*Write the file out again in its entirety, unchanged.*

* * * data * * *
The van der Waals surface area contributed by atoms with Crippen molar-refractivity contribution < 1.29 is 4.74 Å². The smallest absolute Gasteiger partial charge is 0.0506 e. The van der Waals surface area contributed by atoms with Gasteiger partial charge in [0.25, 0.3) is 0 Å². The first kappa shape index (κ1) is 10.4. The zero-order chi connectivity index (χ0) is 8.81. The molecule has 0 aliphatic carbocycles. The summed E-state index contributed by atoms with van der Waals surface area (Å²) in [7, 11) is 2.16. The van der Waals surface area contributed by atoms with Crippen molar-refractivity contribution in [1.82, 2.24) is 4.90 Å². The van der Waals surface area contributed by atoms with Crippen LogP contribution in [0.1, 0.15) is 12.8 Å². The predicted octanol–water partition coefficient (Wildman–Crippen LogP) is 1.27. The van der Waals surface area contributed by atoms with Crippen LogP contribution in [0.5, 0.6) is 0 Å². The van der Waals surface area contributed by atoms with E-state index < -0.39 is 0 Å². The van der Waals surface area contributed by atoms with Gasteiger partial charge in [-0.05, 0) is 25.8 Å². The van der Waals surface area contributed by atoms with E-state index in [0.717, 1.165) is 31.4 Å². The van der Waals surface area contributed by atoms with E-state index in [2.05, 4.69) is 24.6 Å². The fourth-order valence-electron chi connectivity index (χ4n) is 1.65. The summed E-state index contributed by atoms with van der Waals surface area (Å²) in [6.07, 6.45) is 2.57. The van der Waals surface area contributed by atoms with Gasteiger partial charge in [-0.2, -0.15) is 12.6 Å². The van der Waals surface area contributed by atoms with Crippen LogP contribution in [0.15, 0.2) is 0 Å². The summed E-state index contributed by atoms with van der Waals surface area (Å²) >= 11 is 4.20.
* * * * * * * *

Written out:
The van der Waals surface area contributed by atoms with Crippen molar-refractivity contribution < 1.29 is 4.74 Å². The smallest absolute Gasteiger partial charge is 0.0506 e. The van der Waals surface area contributed by atoms with Gasteiger partial charge in [0.25, 0.3) is 0 Å². The first kappa shape index (κ1) is 10.4. The zero-order chi connectivity index (χ0) is 8.81. The molecule has 0 aliphatic carbocycles. The summed E-state index contributed by atoms with van der Waals surface area (Å²) in [7, 11) is 2.16. The van der Waals surface area contributed by atoms with Crippen molar-refractivity contribution in [1.82, 2.24) is 4.90 Å². The van der Waals surface area contributed by atoms with Crippen LogP contribution in [0.1, 0.15) is 12.8 Å². The predicted octanol–water partition coefficient (Wildman–Crippen LogP) is 1.27. The van der Waals surface area contributed by atoms with Crippen LogP contribution in [0.5, 0.6) is 0 Å². The van der Waals surface area contributed by atoms with E-state index < -0.39 is 0 Å². The van der Waals surface area contributed by atoms with Gasteiger partial charge in [-0.05, 0) is 25.8 Å². The van der Waals surface area contributed by atoms with E-state index in [0.717, 1.165) is 31.4 Å². The van der Waals surface area contributed by atoms with E-state index in [2.05, 4.69) is 24.6 Å². The fourth-order valence-electron chi connectivity index (χ4n) is 1.65. The summed E-state index contributed by atoms with van der Waals surface area (Å²) in [6.07, 6.45) is 2.57. The van der Waals surface area contributed by atoms with Gasteiger partial charge in [-0.2, -0.15) is 12.6 Å². The van der Waals surface area contributed by atoms with Crippen LogP contribution in [0.15, 0.2) is 0 Å². The summed E-state index contributed by atoms with van der Waals surface area (Å²) >= 11 is 4.20.